Pre-RFC: Support declaring varargs functions and processing a va_list


A colleague of mine was trying to use Rust to write a debugging library that intercepted specific C function calls and interposed tracing. Some of those C function calls used variadic arguments (varargs). Rust supports declaring external variadic functions with extern "C", but does not support declaring such functions with a body. While it might be possible to dissect a va_list once obtained, it isn’t currently possible to write the variadic function itself in Rust, and obtain a va_list from the .... And even once you have the va_list, you’d have to write your own custom assembly routines to extract the arguments, even though LLVM already has built-in intrinsics for that on every target platform (e.g. llvm.va_start and llvm.va_end).

I think it makes sense to have built-in compiler support for this, based on the corresponding LLVM intrinsics.

I’d like to propose a minimal RFC, that allows declaring an extern "C" function in Rust (with a body), and calling (unsafe) intrinsics from within such a function, to obtain and process a native Rust type VaList that corresponds to va_list.

That could look something like this:

pub unsafe extern "C" fn func(fixed_arg: SomeType, ...) {
    let args = std::intrinsics::va_start();
    let arg1 = args::next::<i32>();
    let arg2: *const c_char = args::next();

The VaList type would provide a single function, next, which can return any type that implements a specific marker trait; the types supported by LLVM’s intrinsic should implement that marker trait. The type would implement Drop (to call the equivalent of va_end), and would not implement ?Sized or Copy or Sync or Send. It could potentially implement Clone (based on the intrinsic for va_copy).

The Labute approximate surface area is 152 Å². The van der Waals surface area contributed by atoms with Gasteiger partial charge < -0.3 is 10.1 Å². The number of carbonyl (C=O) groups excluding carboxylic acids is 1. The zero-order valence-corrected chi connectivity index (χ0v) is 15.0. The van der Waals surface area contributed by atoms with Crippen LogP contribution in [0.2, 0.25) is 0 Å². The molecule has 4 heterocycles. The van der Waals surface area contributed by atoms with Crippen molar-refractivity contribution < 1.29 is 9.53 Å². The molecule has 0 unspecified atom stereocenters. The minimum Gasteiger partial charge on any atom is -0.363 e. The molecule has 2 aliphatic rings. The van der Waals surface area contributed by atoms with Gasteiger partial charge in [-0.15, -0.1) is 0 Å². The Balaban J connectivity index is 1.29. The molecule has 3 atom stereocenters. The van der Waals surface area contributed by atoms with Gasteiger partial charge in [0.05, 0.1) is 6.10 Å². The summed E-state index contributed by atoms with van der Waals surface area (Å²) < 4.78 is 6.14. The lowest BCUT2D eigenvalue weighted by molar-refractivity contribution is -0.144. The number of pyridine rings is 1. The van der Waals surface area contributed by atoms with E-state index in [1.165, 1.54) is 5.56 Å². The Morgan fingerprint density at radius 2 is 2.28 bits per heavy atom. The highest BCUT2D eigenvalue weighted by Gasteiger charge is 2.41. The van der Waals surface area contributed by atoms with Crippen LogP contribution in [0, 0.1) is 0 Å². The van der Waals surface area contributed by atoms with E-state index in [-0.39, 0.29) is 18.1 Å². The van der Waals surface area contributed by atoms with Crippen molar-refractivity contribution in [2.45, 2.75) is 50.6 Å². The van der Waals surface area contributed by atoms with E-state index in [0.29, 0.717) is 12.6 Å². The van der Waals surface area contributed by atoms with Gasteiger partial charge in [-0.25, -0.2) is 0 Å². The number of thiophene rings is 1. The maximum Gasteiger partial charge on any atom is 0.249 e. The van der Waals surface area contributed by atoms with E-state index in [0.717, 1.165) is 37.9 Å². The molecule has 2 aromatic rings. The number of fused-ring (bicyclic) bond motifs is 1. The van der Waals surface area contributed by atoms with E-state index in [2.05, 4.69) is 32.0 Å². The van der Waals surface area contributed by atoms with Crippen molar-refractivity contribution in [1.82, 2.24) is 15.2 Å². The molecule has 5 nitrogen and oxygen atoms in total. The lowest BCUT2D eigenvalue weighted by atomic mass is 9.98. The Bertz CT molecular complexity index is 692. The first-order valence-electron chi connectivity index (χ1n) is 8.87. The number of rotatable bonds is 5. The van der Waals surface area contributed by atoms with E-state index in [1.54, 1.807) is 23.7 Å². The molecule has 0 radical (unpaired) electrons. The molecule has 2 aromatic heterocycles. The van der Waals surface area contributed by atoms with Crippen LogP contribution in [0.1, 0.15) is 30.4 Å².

Note that the caller could pass the VaList down the call stack, but could not allow it to propagate up past the variadic function itself. Since all the intrinsics are unsafe anyway, that doesn’t seem excessively unreasonable, though it might be nice to enforce that somehow if we have a straightforward means of doing so.

(I could imagine alternative syntactic sugars that desugar to the above, such as naming the ... in the argument list rather than calling an intrinsic, but that seems excessively magic.)

Does this seem reasonable?


This would also make it simpler to gradually port over old C codebases to Rust. On a related note, it would be useful for giving Corrode a way to handle varargs.


Sounds reasonable!
This is a small library addition, and the interface can match C.

If VaList has a lifetime parameter, maybe there’s a way for intrinsics::va_start to set it to the “current function lifetime” or “current block lifetime”, magically or not. Intrinsics can do magic if really necessary (e.g. transmute).


Thanks for your review and support!

If possible, that does seem like it would reduce the likelihood of error. unsafe code could of course break that, but if we can make the common case less error-prone, we should.

Given your expertise in the internals of the compiler, if this seems feasible to you, what terminology would you suggest I use in the RFC to describe the desired type of intrinsics::va_start?


I don’t know, unfortunately. It’s better to ask @arielb1 or @eddyb.
(I’m not even entirely sure this is doable.)


Unfortunately it’s not quite that simple, see this eerily well-timed thread on llvm-dev. As with other ABI related things, the abstraction in IR is imperfect. On some targets, it’s all you need, but on other targets (especially in complex cases) the frontend has to generate target specific IR. So the implementation will be somewhat (though I can’t tell how much) more complicated than just exposing the intrinsics.


Maybe make it into an argument?

pub unsafe extern "C" fn func<‘a>(fixed_arg: SomeType, ...varargs: VaList<‘a>) { … }

This might be slightly harder to implement, but I think not much; could be wrong.

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Yes, I would love to see some kind of varargs support in Rust for use in ABI-compatible replacements for existing C code, such as what Corrode generates. There are very few ABI-relevant areas where Rust has no equivalent to C, but this is one of the two that show up a lot. (The most common case is bitfields in structs.)

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@rkruppe Thanks for the clarification.

That thread seems to suggest that one possible solution would be to fix the intrinsics to always work, and that seems like the right answer. We could also get it to work in more cases if we initially limit the types extractable from the VaList; as a first pass, supporting i32, u32, i64, u64, isize, usize, and *T seems sufficient.


RFC now posted, at .

closed #11

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